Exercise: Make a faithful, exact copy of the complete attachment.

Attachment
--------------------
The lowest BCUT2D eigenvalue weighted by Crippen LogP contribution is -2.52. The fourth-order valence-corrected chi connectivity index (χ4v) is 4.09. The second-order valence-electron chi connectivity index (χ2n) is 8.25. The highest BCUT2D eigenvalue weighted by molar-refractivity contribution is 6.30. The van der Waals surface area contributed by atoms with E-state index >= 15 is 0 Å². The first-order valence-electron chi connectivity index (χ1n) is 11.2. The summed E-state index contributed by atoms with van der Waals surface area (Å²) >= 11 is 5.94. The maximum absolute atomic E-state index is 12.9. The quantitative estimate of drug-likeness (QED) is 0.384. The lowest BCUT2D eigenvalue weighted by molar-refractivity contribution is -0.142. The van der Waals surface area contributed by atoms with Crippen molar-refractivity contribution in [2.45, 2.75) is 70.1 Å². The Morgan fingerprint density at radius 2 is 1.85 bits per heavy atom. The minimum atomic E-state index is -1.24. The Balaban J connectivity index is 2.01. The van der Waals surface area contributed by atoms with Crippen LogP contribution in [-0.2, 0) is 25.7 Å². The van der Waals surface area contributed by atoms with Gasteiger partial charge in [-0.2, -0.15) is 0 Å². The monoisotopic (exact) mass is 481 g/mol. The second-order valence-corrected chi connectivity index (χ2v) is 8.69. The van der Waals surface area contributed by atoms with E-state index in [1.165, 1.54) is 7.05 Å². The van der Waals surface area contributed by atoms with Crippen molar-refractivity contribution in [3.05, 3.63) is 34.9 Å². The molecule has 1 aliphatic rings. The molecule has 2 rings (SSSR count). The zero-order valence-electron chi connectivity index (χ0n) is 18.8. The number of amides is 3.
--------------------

The lowest BCUT2D eigenvalue weighted by Crippen LogP contribution is -2.52. The fourth-order valence-corrected chi connectivity index (χ4v) is 4.09. The second-order valence-electron chi connectivity index (χ2n) is 8.25. The highest BCUT2D eigenvalue weighted by molar-refractivity contribution is 6.30. The van der Waals surface area contributed by atoms with E-state index >= 15 is 0 Å². The first-order valence-electron chi connectivity index (χ1n) is 11.2. The summed E-state index contributed by atoms with van der Waals surface area (Å²) >= 11 is 5.94. The maximum absolute atomic E-state index is 12.9. The quantitative estimate of drug-likeness (QED) is 0.384. The lowest BCUT2D eigenvalue weighted by molar-refractivity contribution is -0.142. The van der Waals surface area contributed by atoms with Crippen molar-refractivity contribution in [2.45, 2.75) is 70.1 Å². The Morgan fingerprint density at radius 2 is 1.85 bits per heavy atom. The minimum atomic E-state index is -1.24. The Balaban J connectivity index is 2.01. The van der Waals surface area contributed by atoms with Crippen LogP contribution in [-0.2, 0) is 25.7 Å². The van der Waals surface area contributed by atoms with Gasteiger partial charge in [-0.2, -0.15) is 0 Å². The monoisotopic (exact) mass is 481 g/mol. The second-order valence-corrected chi connectivity index (χ2v) is 8.69. The van der Waals surface area contributed by atoms with E-state index in [1.165, 1.54) is 7.05 Å². The van der Waals surface area contributed by atoms with Crippen molar-refractivity contribution in [3.05, 3.63) is 34.9 Å². The molecule has 1 aliphatic rings. The molecule has 2 rings (SSSR count). The zero-order valence-electron chi connectivity index (χ0n) is 18.8. The number of amides is 3.